Glubot in microwave? - Router Forums
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post #1 of 24 (permalink) Old 07-06-2020, 02:24 PM Thread Starter
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Default Glubot in microwave?

There is dried-up glue in lower area of my Glubot's spout. I was able to dig some of the glue out with a coathanger with a hook on the end of it, but there is still enough glue in there to impede air flow. I'm thinking about heating it in a microwave for 30-45 seconds to try to soften the glue.
  1. Do you think the soft plastic will hold up to the heat, or should I just toss it and get another Glubot?
  2. Any other ideas on how I may get the rest of the glue out?

Thanks!
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post #2 of 24 (permalink) Old 07-06-2020, 02:33 PM
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if it's TB, run the bottle hot tap water over it instead...
the glue will liquidize and wash right out...
MW will fuse the glue to the plastic...

This would have been the week that I'd have finished chewing thru the restraints...
If only new layers hadn't been added....

Stick....
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post #3 of 24 (permalink) Old 07-06-2020, 03:15 PM
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Try it it might be good on crackers.
Just saying,
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post #4 of 24 (permalink) Old 07-06-2020, 04:12 PM Thread Starter
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Originally Posted by Stick486 View Post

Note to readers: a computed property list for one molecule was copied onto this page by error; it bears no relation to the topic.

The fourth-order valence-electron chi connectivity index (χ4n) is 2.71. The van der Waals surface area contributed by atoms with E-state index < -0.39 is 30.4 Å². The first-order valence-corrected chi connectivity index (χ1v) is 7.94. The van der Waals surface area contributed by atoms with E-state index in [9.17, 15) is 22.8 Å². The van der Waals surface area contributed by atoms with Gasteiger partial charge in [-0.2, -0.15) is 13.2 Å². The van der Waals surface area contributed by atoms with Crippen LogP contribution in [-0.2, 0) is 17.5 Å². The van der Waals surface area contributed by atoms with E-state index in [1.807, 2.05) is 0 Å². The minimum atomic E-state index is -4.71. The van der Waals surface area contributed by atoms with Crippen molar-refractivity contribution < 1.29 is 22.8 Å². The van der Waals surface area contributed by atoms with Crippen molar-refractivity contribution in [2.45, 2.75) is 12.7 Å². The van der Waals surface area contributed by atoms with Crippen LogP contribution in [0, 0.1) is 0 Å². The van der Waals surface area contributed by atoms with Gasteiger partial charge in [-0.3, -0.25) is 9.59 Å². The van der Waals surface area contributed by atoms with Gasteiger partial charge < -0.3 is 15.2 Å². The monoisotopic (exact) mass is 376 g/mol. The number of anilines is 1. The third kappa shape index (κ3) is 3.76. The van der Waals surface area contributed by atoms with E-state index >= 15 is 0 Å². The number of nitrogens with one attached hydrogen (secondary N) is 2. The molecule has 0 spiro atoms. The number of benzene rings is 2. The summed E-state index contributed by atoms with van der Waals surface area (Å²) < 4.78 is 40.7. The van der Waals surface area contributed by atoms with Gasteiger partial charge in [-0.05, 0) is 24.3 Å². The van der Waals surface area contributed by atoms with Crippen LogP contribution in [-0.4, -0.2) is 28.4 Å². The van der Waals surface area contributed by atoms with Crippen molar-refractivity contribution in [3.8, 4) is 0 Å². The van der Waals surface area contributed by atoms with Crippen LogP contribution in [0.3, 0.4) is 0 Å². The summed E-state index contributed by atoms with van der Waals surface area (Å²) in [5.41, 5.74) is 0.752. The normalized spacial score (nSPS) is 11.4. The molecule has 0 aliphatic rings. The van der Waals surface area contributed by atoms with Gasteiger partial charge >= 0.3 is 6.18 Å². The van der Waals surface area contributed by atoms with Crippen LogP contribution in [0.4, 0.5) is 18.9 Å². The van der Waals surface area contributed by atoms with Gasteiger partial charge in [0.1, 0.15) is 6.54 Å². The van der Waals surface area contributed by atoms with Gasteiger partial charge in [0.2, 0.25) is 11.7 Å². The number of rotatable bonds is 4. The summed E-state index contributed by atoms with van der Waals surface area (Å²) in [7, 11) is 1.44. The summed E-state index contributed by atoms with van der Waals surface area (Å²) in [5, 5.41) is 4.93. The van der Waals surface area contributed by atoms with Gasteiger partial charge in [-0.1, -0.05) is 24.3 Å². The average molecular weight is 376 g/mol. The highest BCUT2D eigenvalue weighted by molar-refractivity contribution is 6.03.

if it's TB, run the bottle hot tap water over it instead...
the glue will liquidize and wash right out...
MW will fuse the glue to the plastic...
Thanks for the advice! My Glubot is now clot-free. The hot water did indeed melt the glue, and I was able to dig out the mess with a spoon and the coathanger hook. Goes to show that the easiest method of accomplishing a task is usually the best.
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post #5 of 24 (permalink) Old 07-06-2020, 05:48 PM
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Originally Posted by Chip Zaflying View Post
Thanks for the advice! My Glubot is now clot-free. The hot water did indeed melt the glue, and I was able to dig out the mess with a spoon and the coat hanger hook. Goes to show that the easiest method of accomplishing a task is usually the best.
you can recover your glue brushes the same way too...
time to think about those TB'd glue joints exposed to prolonged sunlight...
oh my.. my patio furniture joints came apart...

[I]Note:[/I

TB will plasticize w/ heat...
if TB dries on your brush just run the brush under hot tap water.. the dried glue will wash right out...

years and years ago I built a loooooong coffee table using TB.. (TB is relabeled Franklin)
I had to go back and remake the top because the original butt joints separated/crept - twice...
turned out the table sat in the sun all day.. the sun heated up the top, the glue plasticized and the butt joints crept...

the validation to this was to make a couple of butt jointed panels... one w/ splines and one w/o...
put them in a closed up truck that sat in the sun...
the splined panel joints opened/separated/crept...
w/o splines; the TB panel fell completely apart....

since this was a recall for the table... that was money out of pocket..
that table was last time I made a no spline PVA butt jointed panel...
and that was the end of the recalls for like issues...

This would have been the week that I'd have finished chewing thru the restraints...
If only new layers hadn't been added....

Stick....
Forget the primal scream, just ROAR!!!
"SNORK Mountain Congressional Library and Taxidermy”
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post #6 of 24 (permalink) Old 07-06-2020, 06:49 PM